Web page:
Fig.2.2 Invagination of a membrane domain (in gray) due to chemical incompatilibity. (a) A flat domain has a large line energy, due to a large interface with the surrounding membrane. (b) An invaginated domain has a small interface, but is accompanied with a bending energy. (c) Comparison of the energy of a flat domain (sloping line) and of an invaginated domain (horizontal line). The invagination is favored for domains larger than a critical size, estimated to be of order 100 nm.

domain size at which this occurs is of the order R ~ 4k/s. The actual value of the physical parameters k and s vary from membrane to membrane, but we have a good idea of the order of magnitude of such parameters. The bending rigidity of biological membrane is typically of the order k ~ 20kBT The line tension arises from unfavorable contacts at the molecular scale (the size of a lipid molecule, or the thickness of the bilayer). It is estimated to be of the order s~ kBT/nm, although its actual value is very sensitive to the nature of the two phases in contact (in a raft, it is the contact between liquid-ordered and-liquid disordered lipid phases). Using those numbers, the critical size for domain invagination is R = 80 nm (corresponding to a spherical bud of radius 40 nm). Caveolae are precisely in this range of size, which is a good indication that the physical phenomena of membrane bending energy and raft line energy play a crucial role in caveolae formation and stability.

One possible picture of the formation of caveolae is the following [16] (see Fig. 2.2). Imagine a given amount of caveolin, cholesterol, and raft-forming lipids (in particular sphingo lipids), dispersed in the cell membrane. With time, these various components diffuse into the membrane and find each other, forming growing membrane domains. Although the rate of this phase separation might be quite slow [17], domains should eventually grow to a large size if they are not perturbed by other dynamical phenomena at the cell membrane, and even more so if the presence of caveolin promotes the phase separation. Membrane recycling, endocytosis, and exocytosis might perturb domain growth, and may be invoked to explain the small size of the non-caveolae rafts observed in vivo (see [17].) When domains grow beyond the critical size discussed above (Fig. 2.2), they are at their lowest energy N and therefore most stable N when invaginated rather than flat.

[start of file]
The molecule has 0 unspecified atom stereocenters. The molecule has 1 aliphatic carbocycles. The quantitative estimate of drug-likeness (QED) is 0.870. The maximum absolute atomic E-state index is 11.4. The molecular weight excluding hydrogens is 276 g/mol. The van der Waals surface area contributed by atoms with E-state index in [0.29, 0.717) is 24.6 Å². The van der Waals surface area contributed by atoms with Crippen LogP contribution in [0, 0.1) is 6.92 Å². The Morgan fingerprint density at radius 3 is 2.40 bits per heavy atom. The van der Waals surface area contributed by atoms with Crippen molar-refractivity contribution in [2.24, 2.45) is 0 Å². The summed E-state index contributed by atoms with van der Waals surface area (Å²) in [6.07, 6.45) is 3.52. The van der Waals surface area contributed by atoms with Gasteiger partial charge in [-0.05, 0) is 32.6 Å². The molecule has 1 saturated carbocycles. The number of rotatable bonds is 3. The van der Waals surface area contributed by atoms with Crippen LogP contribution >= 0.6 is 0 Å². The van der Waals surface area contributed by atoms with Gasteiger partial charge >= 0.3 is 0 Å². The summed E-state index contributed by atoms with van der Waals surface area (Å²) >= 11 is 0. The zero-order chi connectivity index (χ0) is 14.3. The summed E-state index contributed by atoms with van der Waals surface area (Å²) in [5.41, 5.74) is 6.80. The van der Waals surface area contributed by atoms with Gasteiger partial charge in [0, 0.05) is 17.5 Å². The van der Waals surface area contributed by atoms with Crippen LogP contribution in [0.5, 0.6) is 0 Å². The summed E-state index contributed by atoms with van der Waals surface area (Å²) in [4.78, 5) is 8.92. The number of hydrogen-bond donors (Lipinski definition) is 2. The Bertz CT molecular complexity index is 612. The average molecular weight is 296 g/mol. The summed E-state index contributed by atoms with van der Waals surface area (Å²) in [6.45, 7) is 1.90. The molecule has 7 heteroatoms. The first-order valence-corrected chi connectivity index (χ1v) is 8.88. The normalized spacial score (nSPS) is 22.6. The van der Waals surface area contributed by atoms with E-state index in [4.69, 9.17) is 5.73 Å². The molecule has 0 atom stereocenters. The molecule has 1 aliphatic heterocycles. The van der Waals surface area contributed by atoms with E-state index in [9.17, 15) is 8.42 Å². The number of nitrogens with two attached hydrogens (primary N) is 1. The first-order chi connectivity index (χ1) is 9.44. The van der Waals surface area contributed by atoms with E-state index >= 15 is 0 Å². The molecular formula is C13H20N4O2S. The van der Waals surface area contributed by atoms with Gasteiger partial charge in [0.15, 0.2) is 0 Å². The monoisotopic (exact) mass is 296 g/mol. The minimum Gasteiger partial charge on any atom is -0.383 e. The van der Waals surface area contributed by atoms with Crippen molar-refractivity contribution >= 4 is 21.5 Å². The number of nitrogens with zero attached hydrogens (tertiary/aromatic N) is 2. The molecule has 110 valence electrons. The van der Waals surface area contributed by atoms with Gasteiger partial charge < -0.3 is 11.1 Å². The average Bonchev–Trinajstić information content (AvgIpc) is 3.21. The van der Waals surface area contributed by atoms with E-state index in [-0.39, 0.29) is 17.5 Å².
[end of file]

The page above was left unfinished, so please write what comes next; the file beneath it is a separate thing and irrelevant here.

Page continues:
Such a scenario is still qualitatively valid if the membrane supports a tension and the domain has a spontaneous curvature. In this case, however, the critical budding size depends upon the membrane tension. Indeed, work against membrane tension must be performed to invaginate a domain, and this stabilizes the flat shape. As a result, this simple theory applied to caveolae would predict that the size of the invagination increases with membrane tension. However, caveolae have very similar sizes across several cell types that can, presumably, bear different membrane tensions. As will be seen in Section 2.5, this indicates that the structure of the protein caveolin might play a crucial role in controlling the size of the invaginated domains.